The latter method, however, tends to suffer from a drawback of essentially doubling the parasitic capacitance on the variable capacitor node. Reduction of this capacitance is essential for increasing the stable gap range before snapdown when operating the MEMS actuator in charge control mode. It should be noted that in a voltage control mode, a smaller stable gap range is available, but maximizing the capacitance can be beneficial.
If injection charge (partition noise) can be reduced so that only one device is necessary, the use of both N & P compensating devices is not necessary and the drain capacitance can be reduced by about half.
Although not shown, the injection control circuit embodiments of the invention can be applied to controlling a micro-electromechanical system (MEMS) which combine mechanical devices, such as mirrors and actuators, with electronic control circuitry for controlling the mechanical devices. Merely by way of example, one such MEMS arrangement can comprise a diffractive light device (DLD), wherein the variable capacitor is composed of a fixed reflective ground plate and a semi-transparent, (electrostatically) movable second plate. The variable gap between the plates is used to produce interference or diffraction of light passing thereinto, and can be used for spatial light modulation in high resolution displays and for wavelength management in optical communication systems. By controlling the gap between the fixed and movable plates of the variable capacitor shown in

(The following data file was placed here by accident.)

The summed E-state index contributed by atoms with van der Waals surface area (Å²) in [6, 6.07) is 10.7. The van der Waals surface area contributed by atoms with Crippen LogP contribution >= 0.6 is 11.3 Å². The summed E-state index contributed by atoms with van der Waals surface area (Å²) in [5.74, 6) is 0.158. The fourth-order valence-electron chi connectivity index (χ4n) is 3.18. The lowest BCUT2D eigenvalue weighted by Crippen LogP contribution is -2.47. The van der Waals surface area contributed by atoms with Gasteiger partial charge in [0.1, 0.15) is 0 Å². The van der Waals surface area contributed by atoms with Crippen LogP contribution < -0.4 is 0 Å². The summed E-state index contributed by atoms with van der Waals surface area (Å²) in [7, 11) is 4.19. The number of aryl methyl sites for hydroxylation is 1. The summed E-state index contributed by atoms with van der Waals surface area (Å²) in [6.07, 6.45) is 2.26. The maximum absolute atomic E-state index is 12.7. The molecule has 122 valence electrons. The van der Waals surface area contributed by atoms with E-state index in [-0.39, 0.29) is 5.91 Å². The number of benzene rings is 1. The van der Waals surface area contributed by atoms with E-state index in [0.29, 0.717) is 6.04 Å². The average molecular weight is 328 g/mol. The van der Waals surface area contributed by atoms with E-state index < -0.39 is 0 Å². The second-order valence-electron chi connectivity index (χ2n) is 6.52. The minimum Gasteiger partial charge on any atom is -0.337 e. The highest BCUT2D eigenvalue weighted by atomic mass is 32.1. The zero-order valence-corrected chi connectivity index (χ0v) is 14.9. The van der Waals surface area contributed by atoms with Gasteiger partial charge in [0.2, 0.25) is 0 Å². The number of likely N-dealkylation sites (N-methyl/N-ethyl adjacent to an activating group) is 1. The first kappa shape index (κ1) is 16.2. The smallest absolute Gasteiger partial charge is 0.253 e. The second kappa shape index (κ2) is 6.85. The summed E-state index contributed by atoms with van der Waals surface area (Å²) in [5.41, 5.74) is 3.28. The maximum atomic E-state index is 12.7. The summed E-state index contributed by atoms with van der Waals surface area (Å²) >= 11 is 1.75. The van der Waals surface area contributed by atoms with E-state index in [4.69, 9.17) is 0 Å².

The precision of this control is enabled by the injection control circuits which are disclosed in connection with the embodiments of the invention.
As will be appreciated, the invention has been disclosed with reference to only a limited number of embodiments, however, the various changes and modifications which can be made without departing from the scope of the invention which is limited only by the appended claims, will be self-evident to those skilled in the art of or circuit design or that which closely pertains thereto.
For example, while the above disclosure refers to slowing down the lever shifter, it is within the scope of the present invention to slow down at least one of the row and column drivers. That is to say, the technique used in the above example of the level shifter can be applied to other types of row and column drivers such as CMOS inverters and the like.
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|U.S. Classification||327/382, 327/108, 327/309|
|International Classification||H03B1/00, G09G3/34, H03K17/30|
|Cooperative Classification||G09G2300/0814, G09G3/3433, G09G2300/0809, G09G2300/0838, G09G2320/0219, G09G2300/088, G09G3/3466|
|Jun 14, 2004||AS||Assignment|
Owner name: HEWLETT-PACKARD DEVELOPMENT COMPANY, L.P., TEXAS
Free format text: ASSIGNMENT OF ASSIGNORS INTEREST;ASSIGNORS:MARTIN, ERIC;PIEHL, ART;GHOZEIL, ADAM;REEL/FRAME:014728/0438;SIGNING DATES FROM 20040513 TO 20040517
|Feb 22, 2005||AS||Assignment|
Owner name: HEWLETT-PACKARD DEVELOPMENT COMPANY, L.P., TEXAS
Free format text: CORRECT 1ST INVENTORS NAME (ADD MIDDLE INITIAL);ASSIGNORS:MARTIN, ERIC T.;PIEHL, ART;GHOZEIL, ADAM;REEL/FRAME:016293/0519;SIGNING DATES FROM 20040513 TO 20040517
|May 29, 2009||FPAY||Fee payment|
Year of fee payment: 4
|Apr 20, 2013||FPAY||Fee payment|
Year of fee payment: 8